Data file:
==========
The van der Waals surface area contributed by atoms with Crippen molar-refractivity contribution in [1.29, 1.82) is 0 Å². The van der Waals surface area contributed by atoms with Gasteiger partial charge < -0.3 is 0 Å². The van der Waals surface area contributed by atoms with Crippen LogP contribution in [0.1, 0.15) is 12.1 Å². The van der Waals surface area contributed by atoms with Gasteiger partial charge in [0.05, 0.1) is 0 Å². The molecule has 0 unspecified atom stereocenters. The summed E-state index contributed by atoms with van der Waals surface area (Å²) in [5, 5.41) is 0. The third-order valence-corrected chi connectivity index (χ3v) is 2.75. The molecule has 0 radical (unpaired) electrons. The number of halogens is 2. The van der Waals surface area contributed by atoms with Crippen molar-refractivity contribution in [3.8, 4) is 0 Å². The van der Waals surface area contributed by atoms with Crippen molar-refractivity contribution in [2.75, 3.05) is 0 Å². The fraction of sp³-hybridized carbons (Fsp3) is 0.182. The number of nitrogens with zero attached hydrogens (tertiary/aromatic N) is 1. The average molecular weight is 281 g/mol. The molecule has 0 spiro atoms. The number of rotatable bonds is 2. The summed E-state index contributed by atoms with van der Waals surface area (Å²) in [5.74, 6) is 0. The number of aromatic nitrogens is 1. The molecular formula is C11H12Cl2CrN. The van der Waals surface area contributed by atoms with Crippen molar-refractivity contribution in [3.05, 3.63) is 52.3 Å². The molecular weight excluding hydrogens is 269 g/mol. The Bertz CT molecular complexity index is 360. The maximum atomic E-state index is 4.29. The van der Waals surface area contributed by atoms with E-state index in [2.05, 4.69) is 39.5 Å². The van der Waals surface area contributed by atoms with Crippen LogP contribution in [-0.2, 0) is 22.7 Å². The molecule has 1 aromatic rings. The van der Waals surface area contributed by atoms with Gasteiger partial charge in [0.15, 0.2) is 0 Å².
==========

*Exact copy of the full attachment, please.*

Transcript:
The van der Waals surface area contributed by atoms with Crippen molar-refractivity contribution in [1.29, 1.82) is 0 Å². The van der Waals surface area contributed by atoms with Gasteiger partial charge < -0.3 is 0 Å². The van der Waals surface area contributed by atoms with Crippen LogP contribution in [0.1, 0.15) is 12.1 Å². The van der Waals surface area contributed by atoms with Gasteiger partial charge in [0.05, 0.1) is 0 Å². The molecule has 0 unspecified atom stereocenters. The summed E-state index contributed by atoms with van der Waals surface area (Å²) in [5, 5.41) is 0. The third-order valence-corrected chi connectivity index (χ3v) is 2.75. The molecule has 0 radical (unpaired) electrons. The number of halogens is 2. The van der Waals surface area contributed by atoms with Crippen molar-refractivity contribution in [3.8, 4) is 0 Å². The van der Waals surface area contributed by atoms with Crippen molar-refractivity contribution in [2.75, 3.05) is 0 Å². The fraction of sp³-hybridized carbons (Fsp3) is 0.182. The number of nitrogens with zero attached hydrogens (tertiary/aromatic N) is 1. The average molecular weight is 281 g/mol. The molecule has 0 spiro atoms. The number of rotatable bonds is 2. The summed E-state index contributed by atoms with van der Waals surface area (Å²) in [5.74, 6) is 0. The number of aromatic nitrogens is 1. The molecular formula is C11H12Cl2CrN. The van der Waals surface area contributed by atoms with Crippen molar-refractivity contribution in [3.05, 3.63) is 52.3 Å². The molecular weight excluding hydrogens is 269 g/mol. The Bertz CT molecular complexity index is 360. The maximum atomic E-state index is 4.29. The van der Waals surface area contributed by atoms with E-state index in [2.05, 4.69) is 39.5 Å². The van der Waals surface area contributed by atoms with Crippen LogP contribution in [-0.2, 0) is 22.7 Å². The molecule has 1 aromatic rings. The van der Waals surface area contributed by atoms with Gasteiger partial charge in [0.15, 0.2) is 0 Å².